Scientists have found a way to make batteries from paper and spit. But don’t expect the batteries to power your electric vehicle or take the place of your lithium-ion home storage system.
Instead, the biodegradable, paper-based batteries devised by a team at Binghamton State University of New York are designed for disposable, one-time applications “like AA batteries,” said one of the researchers.
“I would not compare it to traditional batteries because the application is different,” said associate professor Seokheun "Sean" Choi from Binghamton’s Electrical and Computer Engineering Department. “Ours will be for low-cost, low-power applications like biosensors.”
In a paper published June in the journal Advanced Sustainable Systems, the research team noted that paper-based microbial batteries “may be an excellent way to reduce the dramatic increase in electronic waste.”
Until now, though, progress in the development of paper batteries has been hampered by their low performance and questionable biodegradability.
The Binghamton battery team’s concept uses polyamic acid and polypyromellitic dianhydride‐p‐phenylenediamine in a porous hydrophilic network of cellulose fibers.
According to earlier research, microbial fuel cells in the battery can be activated by water, such as that contained in saliva. The technology has a much higher power‐to‐cost ratio than previously reported paper‐based microbial batteries, the researchers claimed.
And the biobattery biodegrades without special facilities, conditions or other microorganisms, they said. Choi said his team’s battery was capable of producing up to 4 microwatts of power and 26 microamps of electric current per square centimeter.
A rough calculation shows that to store or deliver the peak output of a typical 6-kilowatt residential solar array, you would need around 150,000 square meters of such a paper battery. If laid out as a square, this would have sides around 387 meters long.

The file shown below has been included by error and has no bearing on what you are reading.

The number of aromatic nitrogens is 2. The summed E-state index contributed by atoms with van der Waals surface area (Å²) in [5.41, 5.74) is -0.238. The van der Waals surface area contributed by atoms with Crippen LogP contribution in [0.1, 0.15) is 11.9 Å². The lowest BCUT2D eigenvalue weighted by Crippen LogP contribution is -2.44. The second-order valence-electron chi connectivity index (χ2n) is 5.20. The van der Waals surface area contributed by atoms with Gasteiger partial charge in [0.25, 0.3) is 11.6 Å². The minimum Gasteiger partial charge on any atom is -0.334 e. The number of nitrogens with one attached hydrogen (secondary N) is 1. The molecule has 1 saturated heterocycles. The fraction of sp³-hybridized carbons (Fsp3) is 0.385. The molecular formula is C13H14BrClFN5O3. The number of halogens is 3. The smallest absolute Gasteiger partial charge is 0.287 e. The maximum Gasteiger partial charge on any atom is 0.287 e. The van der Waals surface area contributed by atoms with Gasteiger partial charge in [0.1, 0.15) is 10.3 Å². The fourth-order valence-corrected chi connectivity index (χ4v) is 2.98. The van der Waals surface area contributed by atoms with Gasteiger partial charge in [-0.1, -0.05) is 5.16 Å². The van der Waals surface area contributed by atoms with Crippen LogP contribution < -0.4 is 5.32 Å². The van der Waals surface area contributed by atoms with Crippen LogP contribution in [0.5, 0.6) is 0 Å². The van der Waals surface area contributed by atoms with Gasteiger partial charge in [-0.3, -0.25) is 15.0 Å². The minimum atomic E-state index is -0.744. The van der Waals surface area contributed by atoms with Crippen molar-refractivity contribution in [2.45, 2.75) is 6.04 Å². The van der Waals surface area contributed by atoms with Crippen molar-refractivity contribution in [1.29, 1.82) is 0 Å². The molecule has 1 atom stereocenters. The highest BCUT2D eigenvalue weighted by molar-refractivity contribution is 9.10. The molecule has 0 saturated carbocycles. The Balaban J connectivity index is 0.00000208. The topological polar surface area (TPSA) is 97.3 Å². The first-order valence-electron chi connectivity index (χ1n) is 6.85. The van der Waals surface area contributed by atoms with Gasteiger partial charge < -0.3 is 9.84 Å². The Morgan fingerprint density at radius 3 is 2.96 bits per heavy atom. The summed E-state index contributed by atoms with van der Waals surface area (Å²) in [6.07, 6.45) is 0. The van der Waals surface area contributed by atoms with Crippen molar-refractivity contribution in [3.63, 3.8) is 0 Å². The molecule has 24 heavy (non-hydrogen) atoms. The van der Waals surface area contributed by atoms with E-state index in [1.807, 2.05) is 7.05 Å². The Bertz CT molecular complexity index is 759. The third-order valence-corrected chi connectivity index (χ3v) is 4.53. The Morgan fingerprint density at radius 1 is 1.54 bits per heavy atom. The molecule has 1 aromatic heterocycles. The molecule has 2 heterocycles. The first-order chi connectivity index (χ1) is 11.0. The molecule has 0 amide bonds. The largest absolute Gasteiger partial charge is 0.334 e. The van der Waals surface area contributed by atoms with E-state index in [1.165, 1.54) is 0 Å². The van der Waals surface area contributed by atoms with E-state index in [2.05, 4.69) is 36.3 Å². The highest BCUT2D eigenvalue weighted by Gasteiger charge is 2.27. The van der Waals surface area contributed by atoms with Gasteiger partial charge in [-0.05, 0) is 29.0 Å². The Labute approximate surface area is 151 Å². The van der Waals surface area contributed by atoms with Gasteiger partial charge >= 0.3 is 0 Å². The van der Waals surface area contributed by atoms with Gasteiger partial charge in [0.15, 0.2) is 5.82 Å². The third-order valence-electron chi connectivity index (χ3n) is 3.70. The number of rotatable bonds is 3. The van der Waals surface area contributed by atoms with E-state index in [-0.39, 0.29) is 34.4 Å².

In theory, it might be possible to cut this down to a more manageable size, under 2.3 square meters, by folding the paper eight times, which is about the practical limit for the number of times you can fold the material.
Nevertheless, it is clear that paper-based batteries will not pose a threat to lithium-ion any time soon. “This is for small-power applications, like HIV biosensors, which need to be disposed [of] right after use,” Choi confirmed.
While paper batteries may be some way off commercialization and are unlikely to ever compete with mainstream technologies such as lithium-ion, they could be useful to the wider energy storage market in two ways.
One is that they could extend the range of devices that are able to store energy, potentially improving the flexibility of the electricity network. Last year, a paper on grid regulation in the U.K. recommended that storage should be embedded right across the energy system.
Paper batteries could potentially extend this storage capacity down to very small and transient sources of electrical demand, for example avoiding the need for plug-in sensors in some medical applications.
By doing this, cheap and biodegradable paper batteries could provide a second benefit: helping relieve the materials burden imposed by increasing electrification.
Although it is still unclear how the transition from a fossil-fuel to a renewables-and-storage system might stress supplies of materials such as cobalt, there can be little doubt that making some batteries from paper could ease the situation.
The next unknown: How much will biobatteries cost?
A matchbook-sized, paper-based biosensor developed by Choi and his colleagues in 2015 was cited as costing five cents. Today, the paper battery concept is still at “a science level,” said Choi, with testing needed to establish basic characteristics such as bacterial toxicity, packaging, storage and shelf life.
The work is being supported by a grant from the National Science Foundation and carried out within the Center for Research in Advanced Sensing Technologies and Environmental Sustainability at Binghamton.
Separate from the work at Binghamton, in July a Swedish packaging company called BillerudKorsnäs announced it was working with Uppsala University in Sweden on the development of paper batteries to help with package tracing.
“With electrodes based on cellulose from wood fiber, the ambition is that in the future it will be possible to recycle batteries along with their boxes and make them into new boxes or paper batteries,” said the company.